acommodators" in intellectual style. David Bakan, in his Duality of Human Existence7 draws upon a wide range of theory and observation and suggests that all organisms manifest two opposing intellectual/ social tendencies, those of agency and communion.
Agency refers to the existence of an organism as an individual, and communion she participation of the individual in some larger organism of which the individual is part . . . Agency manifests itself in the formation of separations, communion in she lack of separations. Agency manifests itself in isolation, alienation, and aloneness; communion in contact, openness, and union. Agency manifests itself in the urge to master; communion in non-contractual co-operation. Agency manifests itself in the repression of feeling and impulse, communion in the lack and removal of repression.
Guttman8 makes the distinction between allocerttric
and autocentric egostyles, where the allocentrie mode "conveys
to the individual
that the centers and sources of organization, social bonds, and initiatives are
extraneous to him" and have their own objective logic which shapes him at
least as much as he shapes them, whereas the autocentrie mode "gives each
individual recurrent experiences of being a focus or center of communal events
and ties." Witkin,9 working from empirical as well as theoretical work on
cognitive style refers to articulated (or analytic, or
when the person can "disembed" a figure from a context perceptually,
has a well-developed sense of separate identity socially, and is
emotionally. By contrast, those with a global (or field-dependent) style have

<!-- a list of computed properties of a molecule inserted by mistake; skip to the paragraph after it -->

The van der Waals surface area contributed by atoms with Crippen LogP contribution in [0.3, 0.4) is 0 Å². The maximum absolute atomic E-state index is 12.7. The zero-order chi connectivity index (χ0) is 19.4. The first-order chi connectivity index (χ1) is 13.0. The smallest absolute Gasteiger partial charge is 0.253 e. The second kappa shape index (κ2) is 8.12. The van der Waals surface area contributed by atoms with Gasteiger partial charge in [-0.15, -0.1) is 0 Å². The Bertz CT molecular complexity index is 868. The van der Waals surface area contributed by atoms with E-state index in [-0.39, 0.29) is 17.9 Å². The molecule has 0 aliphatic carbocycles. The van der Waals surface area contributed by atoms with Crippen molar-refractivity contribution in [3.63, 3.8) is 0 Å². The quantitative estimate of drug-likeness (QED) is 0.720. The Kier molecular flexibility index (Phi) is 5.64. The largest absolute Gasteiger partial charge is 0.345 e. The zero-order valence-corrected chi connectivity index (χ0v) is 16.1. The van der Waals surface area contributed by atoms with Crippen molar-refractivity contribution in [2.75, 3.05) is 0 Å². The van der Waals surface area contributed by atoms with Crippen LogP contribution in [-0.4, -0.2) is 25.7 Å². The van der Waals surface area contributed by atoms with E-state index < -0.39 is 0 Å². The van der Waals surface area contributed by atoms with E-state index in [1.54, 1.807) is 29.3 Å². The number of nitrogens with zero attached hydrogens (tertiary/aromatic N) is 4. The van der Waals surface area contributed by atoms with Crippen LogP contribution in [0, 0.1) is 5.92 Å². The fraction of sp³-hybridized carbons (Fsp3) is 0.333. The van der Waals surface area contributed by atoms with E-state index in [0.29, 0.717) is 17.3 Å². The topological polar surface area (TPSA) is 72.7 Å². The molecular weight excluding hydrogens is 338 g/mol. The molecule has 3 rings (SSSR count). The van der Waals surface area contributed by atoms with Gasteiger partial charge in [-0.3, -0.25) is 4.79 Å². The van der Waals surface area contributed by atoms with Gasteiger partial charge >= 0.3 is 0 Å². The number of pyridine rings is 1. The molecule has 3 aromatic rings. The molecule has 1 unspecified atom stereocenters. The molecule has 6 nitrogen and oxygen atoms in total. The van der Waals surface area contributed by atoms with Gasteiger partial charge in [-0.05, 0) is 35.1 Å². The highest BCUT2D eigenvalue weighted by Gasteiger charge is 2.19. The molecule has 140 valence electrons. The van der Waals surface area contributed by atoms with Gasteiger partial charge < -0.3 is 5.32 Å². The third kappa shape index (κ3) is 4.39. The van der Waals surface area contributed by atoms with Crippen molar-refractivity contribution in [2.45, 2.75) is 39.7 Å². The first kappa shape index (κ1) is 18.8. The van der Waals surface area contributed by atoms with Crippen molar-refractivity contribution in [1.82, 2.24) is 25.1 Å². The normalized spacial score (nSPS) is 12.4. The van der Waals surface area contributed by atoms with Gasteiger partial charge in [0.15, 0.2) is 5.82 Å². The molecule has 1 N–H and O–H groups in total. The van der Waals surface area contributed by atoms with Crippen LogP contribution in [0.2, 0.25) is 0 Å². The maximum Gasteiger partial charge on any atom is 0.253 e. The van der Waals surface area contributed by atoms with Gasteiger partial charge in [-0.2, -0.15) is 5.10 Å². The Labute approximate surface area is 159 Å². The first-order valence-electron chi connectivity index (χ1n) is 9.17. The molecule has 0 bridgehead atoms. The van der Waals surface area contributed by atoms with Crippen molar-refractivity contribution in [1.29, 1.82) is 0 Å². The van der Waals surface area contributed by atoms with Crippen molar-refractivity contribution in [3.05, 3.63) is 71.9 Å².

trouble isolating detail from context perceptually (i.e., they
have a much greater sense of dependence socially, and are relatively open and
expressive emotionally. Paul Tournier10 speaks of separation and relation,
or of the developmental cycle in which children begin by being unable
to see themselves
as individuals distinct from
their parents, but later progress to greater and greater
which is ideally followed eventually by freely-chosen, other-oriented
All of these systems share in common the notion that there is some kind of tension, or polarity, between the objective, the analytic, the rational, the self-sufficient, the self-contained on the one hand, and the subjective, the synthesizing, the intuitive, the otherdependent, the emotive on the other hand. Some, like Witkin and Guttman, stress the individual differences in style, usually cautioning that there are 0 "pure types", but rather a continuum from one pole to the other along which individuals can in principle be ordered. Others, like Bakan, stress that the duality is inherent in each of us, and suggest that we must ultimately acknowledge and give play to both aspects. Still others, like Tournier, suggest a development-cumspiritual progression from dependence to independence to interdependence, with pathology equally defined as failure to move from either dependent ("weak") reactions or independent ("strong") reactions to a freelyembraced interdependence with others.11
A Continuum of Cognitive Styles